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Posts Tagged ‘justice’

by Jordan Hathcock

When we haven’t earned the right with our blood, sweat, tears, and time, truth-telling is most often received as judgment. Jared Byas

What a no holds barred match of viewpoints we find ourselves in, within our current culture climate. With so many voices being echoed through all available chambers—social media being the main sphere—how do we know truth? Beats me (haha). But I do believe there is something to an experiential encounter with a “quality or state of being true”, that holds more tangible weight than other voices. In other words, how does our experiences inform us about whether or not an specific idea or act is the actual essence of truth?

Maybe by “walking in another’s shoes”, we reach a firmer grasp on what is true or false? Look, I get the importance of doing your own research and the importance of peer reviewed articles. We read articles, try to have an open mind, listen to experts (a lot of conspiracy with this at the moment…good lord), and attempt to listen to both sides. This is good advice and has helped me tremendously. But I cannot help to hear the saying of Jesus: “Love your neighbor as yourself” when trying to pursue *the* truth. Yes, we can’t forget the other saying of Jesus: “I am the truth”. Amen! But you know we are part of his body so we can’t dodge the responsibility of being part of that truth ourselves. To embody a reality of authentic truth, we get there by self-giving love. And to love is to put ourselves in other’s perspectives, which in turn, enable us to “see and hear” the truth that sets us ALL free.

Don’t get me wrong. Critical thinking skills are needed to get us to a place of factual analysis (Critical Theory for example). The point of any cognitive critique is to bring in a set of ideas and push them to the forefront of discovery. These are all good and much needed steps to find truth. What I am proposing is when we are pursuing the truth we must do it in love. Yes yes yes; love love love is all we need, blah blah blah. Listen (or read? hehe) here, alright?! The only love I am talking about is the love that “lays down her life for a friend”. Capeesh?

This love is a movement of action where all eyes can see. Or, how Dr. Cornel West puts it: “Justice is what love looks like in public”. Speaking truth to power is the gateway of experiencing healing and liberating truth. This is the gospel that Jesus preached. He was “living” this truth, no matter what the cost. It’s an inner truth that Jesus couldn’t deny. Folk rock band The Avett Brothers songTell the Truth say (sing?) it best:

Tell the truth to yourself and the rest will fall in place

I can make my mother, my father, my sister, my brother, my lover, my neighbor, my friends all happy

Give of myself whatever they ask

But without this single truth it is only emptiness that I cast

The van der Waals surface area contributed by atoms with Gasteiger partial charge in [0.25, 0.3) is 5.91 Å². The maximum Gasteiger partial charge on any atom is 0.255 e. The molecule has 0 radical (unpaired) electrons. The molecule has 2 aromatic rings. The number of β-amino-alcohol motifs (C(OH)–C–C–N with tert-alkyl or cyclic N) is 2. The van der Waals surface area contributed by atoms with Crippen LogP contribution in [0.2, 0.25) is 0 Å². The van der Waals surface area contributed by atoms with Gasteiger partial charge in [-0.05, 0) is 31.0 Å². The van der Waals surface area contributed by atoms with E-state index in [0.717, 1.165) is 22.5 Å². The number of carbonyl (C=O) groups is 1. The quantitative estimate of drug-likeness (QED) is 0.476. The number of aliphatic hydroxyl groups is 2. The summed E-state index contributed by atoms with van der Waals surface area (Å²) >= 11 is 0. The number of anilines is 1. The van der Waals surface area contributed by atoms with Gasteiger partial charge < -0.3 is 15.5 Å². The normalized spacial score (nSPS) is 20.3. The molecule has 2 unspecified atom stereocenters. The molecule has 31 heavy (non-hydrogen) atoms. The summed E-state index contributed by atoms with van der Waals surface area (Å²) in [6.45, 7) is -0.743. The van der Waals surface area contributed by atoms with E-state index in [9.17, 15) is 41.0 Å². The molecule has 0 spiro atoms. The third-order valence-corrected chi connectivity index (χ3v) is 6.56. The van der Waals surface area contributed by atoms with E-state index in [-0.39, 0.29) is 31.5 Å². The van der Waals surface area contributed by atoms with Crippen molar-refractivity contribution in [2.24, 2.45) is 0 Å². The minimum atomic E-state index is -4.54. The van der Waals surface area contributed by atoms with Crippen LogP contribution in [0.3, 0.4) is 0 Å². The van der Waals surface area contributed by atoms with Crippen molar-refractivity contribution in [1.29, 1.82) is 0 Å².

A happiness that will not last

But I’m not here for that for what does happiness help without this single truth given to thyself

Tell the truth to yourself and the rest will fall in place

When we come to a point of a moment of truth, we must embrace the love of self and others to really accept it. Inner truth always will pour out onto others. Hear me out on this: This isn’t the same as weaponized truth, where we just have our weapon of choice—locked and loaded—ready to beat the shit out of any who dare not to comply to our truth claims. I believe we have come to a point in our current social dialogue that all we want to hear is our reasoning biases in the voice of the other. If it isn’t there, bombs away!

We all should be passionate and prophetic when we are looking to carry out our truths to implement change. A little anger helps but when it is the most thundering sound and drowns out love, that’s when we get nowhere. Yes, we need to hear the voices of the oppressed, the sick, and the poor at this current time of history (and all of history past). I mean, this is what Jesus did all day long during his ministry. But we cannot forget how he redeems, reconciles, and resurrects it all: By a cross of forgiveness and love. Author and podcaster Jared Byas says it like this:

We live our lives feeling that there is a tension between truth and love. But there’s only a tension if we believe truth and love are equals and opposites. They are not. Love is the bottom line. When we pursue a life of love, we will find truth along the way. When we pursue truth, we do not always find love along the way. When Jesus tells us the greatest commandment, it’s not truth-telling, it’s not fact-based, it’s not doctrinal. It’s love.

So, can we really know truth? Yes and no. But we definitely will never get there if we do not show the love, people! What if truth is not a belief to be held but an experience to be shared? I like that possibility. Let’s step into that realm of trusting love and see where The Truth leads…

As for knowledge, it will come to an end. For we know only in part. For love is the end. — 1 Corinthians 13:8-9,13

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by Jordan Hathcock

To be a Christian is to live dangerously, honestly, freely – to step in the name of love as if you may land on nothing, yet to keep on stepping because the something that sustains you no empire can give you and no empire can take away.—Dr. Cornel West

How are we (I.e., American “Christians”) supposed to *act* in our current climate where the pandemic reigns, systemic racism runs rapid and the economic state is at its worse sense the Great Depression. 2020 has been a mix of 1918, 1930s, and 1960s all wrapped up in one “apocalyptic” year and it seems to be no end in sight. The unveiling of the principalities and powers (corrupt institutions) are now in the forefront for all citizens to witness. The term “viewer discretion advise” has never been more relevant.